Is someone's opinion more valid if they belong to the issue or group?


Fact Box

  • The American Heritage Dictionary defines opinion as “A belief or conclusion held with confidence but not substantiated by positive knowledge or proof.” 
  • Opinions are often referred to as subjective, “something that exists in the mind of a person or that pertains to viewpoints of an individual person,” and objective, “not influenced by an individual’s personal viewpoint—unbiased (or at least attempting to be unbiased).” 
  • Famous LGBTQ+ advocate, Elizabeth Taylor, was heterosexual yet spent decades fighting “the stigmas, inequalities and societal injustices endured by the LGBTQ+ community.” The actress and “gay icon” hosted the first-ever AIDS fundraising dinner in the 1980s. 
  • A 2016 Pew Research Center survey on race relations in America found that “black and white adults have widely different perceptions about what life is like for blacks in the US.”

Suzanne (No)

All opinions are equal, in that everyone in America has equal freedom to have and voice subjective opinions. But that’s not the same as saying all opinions are valid, meaning “well-grounded or justifiable; being at once relevant and meaningful” or “logically correct,” which is to say they are objectively true. Some opinions are wrong on their face (like human slavery is a common good and a right) or may prove wrong once dissected further (such as the claim “billionaires should not exist”). 

Opinions go beyond simply one’s favorite movie or the reasons behind why one’s vegan. The factual basis of opinions matter, especially when policy and lawmaking are involved. Just because someone is directly related to a group/issue doesn’t automatically elevate their opinion above others—no matter their stance, skin tone, situation, social status, or sex. A white person belonging to a white supremacist group that espouses white supremacist beliefs does not make that person’s opinion more valid than any other person’s, including other white persons who wholeheartedly dissent and call that ideology out for what it is: despicable.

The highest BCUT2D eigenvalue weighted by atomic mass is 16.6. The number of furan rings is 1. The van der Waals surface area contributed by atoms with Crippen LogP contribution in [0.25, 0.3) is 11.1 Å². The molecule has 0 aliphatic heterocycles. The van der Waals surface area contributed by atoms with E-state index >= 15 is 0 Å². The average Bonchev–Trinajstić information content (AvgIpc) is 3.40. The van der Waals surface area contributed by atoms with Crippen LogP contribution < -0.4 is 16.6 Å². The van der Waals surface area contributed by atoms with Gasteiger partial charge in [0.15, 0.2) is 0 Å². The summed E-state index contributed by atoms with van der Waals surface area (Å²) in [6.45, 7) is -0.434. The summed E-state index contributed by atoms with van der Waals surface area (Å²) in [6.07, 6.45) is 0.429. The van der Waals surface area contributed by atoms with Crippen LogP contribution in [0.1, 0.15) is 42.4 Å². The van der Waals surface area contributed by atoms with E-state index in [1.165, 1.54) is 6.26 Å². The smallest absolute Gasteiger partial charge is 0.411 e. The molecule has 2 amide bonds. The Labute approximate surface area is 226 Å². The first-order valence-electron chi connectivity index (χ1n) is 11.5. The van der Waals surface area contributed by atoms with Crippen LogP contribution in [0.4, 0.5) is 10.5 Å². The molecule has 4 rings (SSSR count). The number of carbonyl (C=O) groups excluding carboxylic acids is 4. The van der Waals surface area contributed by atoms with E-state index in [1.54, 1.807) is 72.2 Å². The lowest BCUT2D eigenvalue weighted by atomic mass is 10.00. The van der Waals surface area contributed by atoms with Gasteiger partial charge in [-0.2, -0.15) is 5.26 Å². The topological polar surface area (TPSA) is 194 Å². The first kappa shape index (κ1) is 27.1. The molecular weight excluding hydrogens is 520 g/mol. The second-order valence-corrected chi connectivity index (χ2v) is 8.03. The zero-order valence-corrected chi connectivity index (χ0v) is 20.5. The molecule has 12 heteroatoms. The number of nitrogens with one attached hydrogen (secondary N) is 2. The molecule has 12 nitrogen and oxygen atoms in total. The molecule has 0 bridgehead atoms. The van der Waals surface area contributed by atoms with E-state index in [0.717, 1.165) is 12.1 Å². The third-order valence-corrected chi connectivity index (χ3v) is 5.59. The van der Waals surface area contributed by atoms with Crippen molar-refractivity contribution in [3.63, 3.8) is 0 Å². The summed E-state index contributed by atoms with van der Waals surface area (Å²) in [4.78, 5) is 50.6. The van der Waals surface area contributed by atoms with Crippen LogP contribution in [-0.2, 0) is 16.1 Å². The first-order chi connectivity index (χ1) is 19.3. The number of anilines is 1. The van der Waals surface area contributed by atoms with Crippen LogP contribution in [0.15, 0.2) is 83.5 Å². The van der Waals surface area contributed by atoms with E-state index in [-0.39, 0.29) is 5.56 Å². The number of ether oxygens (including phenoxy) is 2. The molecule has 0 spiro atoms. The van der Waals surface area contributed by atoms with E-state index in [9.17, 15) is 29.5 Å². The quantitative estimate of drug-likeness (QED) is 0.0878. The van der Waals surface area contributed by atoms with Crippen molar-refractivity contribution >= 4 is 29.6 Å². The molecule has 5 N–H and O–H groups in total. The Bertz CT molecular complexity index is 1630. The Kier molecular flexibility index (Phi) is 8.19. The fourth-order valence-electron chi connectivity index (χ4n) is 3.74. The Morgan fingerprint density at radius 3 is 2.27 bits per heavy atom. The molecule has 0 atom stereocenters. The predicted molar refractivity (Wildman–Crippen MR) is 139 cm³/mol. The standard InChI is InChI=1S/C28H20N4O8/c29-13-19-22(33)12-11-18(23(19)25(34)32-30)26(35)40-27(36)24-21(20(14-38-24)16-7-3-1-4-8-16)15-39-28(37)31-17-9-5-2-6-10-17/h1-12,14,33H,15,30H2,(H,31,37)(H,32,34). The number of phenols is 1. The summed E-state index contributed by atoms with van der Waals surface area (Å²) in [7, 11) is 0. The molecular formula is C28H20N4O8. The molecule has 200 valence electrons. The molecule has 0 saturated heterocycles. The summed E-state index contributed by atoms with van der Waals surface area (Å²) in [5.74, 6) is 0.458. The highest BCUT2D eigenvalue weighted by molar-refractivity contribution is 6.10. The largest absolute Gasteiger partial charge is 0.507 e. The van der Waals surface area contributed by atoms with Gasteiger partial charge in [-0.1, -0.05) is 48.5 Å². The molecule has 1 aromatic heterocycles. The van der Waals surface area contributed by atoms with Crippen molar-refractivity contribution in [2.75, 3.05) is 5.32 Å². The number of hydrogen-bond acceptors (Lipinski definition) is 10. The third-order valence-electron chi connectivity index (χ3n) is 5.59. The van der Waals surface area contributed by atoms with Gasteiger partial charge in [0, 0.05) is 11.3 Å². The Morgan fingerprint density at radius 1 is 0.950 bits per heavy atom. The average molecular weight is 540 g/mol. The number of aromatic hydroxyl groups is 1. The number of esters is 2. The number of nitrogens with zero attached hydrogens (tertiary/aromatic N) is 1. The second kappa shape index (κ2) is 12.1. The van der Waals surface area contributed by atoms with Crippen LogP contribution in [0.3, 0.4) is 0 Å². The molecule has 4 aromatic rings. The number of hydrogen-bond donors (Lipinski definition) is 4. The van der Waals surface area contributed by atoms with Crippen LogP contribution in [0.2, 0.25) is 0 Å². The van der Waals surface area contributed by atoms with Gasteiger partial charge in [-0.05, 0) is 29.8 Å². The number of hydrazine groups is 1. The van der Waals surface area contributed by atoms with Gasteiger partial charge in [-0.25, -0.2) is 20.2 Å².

Outsider opinions should be as respected as insider opinions—one side might prove more righteous than its counterpart. Think of the tension between the abolitionists and the Antebellum South. Outsider abolitionists didn’t have to be slave owners to know the fact that slavery was a moral abomination, yet southern slavers fought hard to keep humans as property, hellbent their opinion was gospel. It is up to reasoning people in every generation to evaluate and debate others’ opinions, sifting through what is subjective or objectively relevant, and not just accept all opinions as cold-hard reality, or simply dismiss them because they disagree. 

Dwight (Yes)

According to clinical psychologist, Dr. Cortney Warren, “Your right to an opinion does not make your opinion valid.” A valid opinion has legal efficacy or force; it is well-grounded and logically correct; it is appropriate to the end in view. A valid opinion is effective and seeks compelling outcomes. Stated simply, a valid opinion gets things done. Accordingly, the insider operating in a group can more readily generate practical results than the outsider operating in a non-structured environment. The insider, by the very act of joining a group, has displayed passion and a commitment to the group’s mission. They have skin in the game. Further, groups of national significance have resources, support systems, a shared identity and goals that demand action and results.   

This is not to say that the group insider’s opinion is intrinsically better than the non-affiliated outsider’s opinion. This is not to imply a moral or ethical hierarchy of opinions. Rather, this is to suggest that the insider’s opinion coupled with the wherewithal of a credible group has a better chance of producing practical and enduring outcomes. Indeed, should the outsider try to facilitate widespread social change, they will probably incorporate many of the organizational tenets inherent in a well-run group.

Maintaining an active and productive role in the 21st century requires an ongoing evaluation of opinions and ideas. All sincere opinions deserve fair and deliberate consideration. But in terms of relevance; in terms of maximizing the validity of an idea; in terms of maximizing the results in the real world and the impact on the lives of real people; the insider’s opinion coupled with the will and the wherewithal to act is the more powerful choice.

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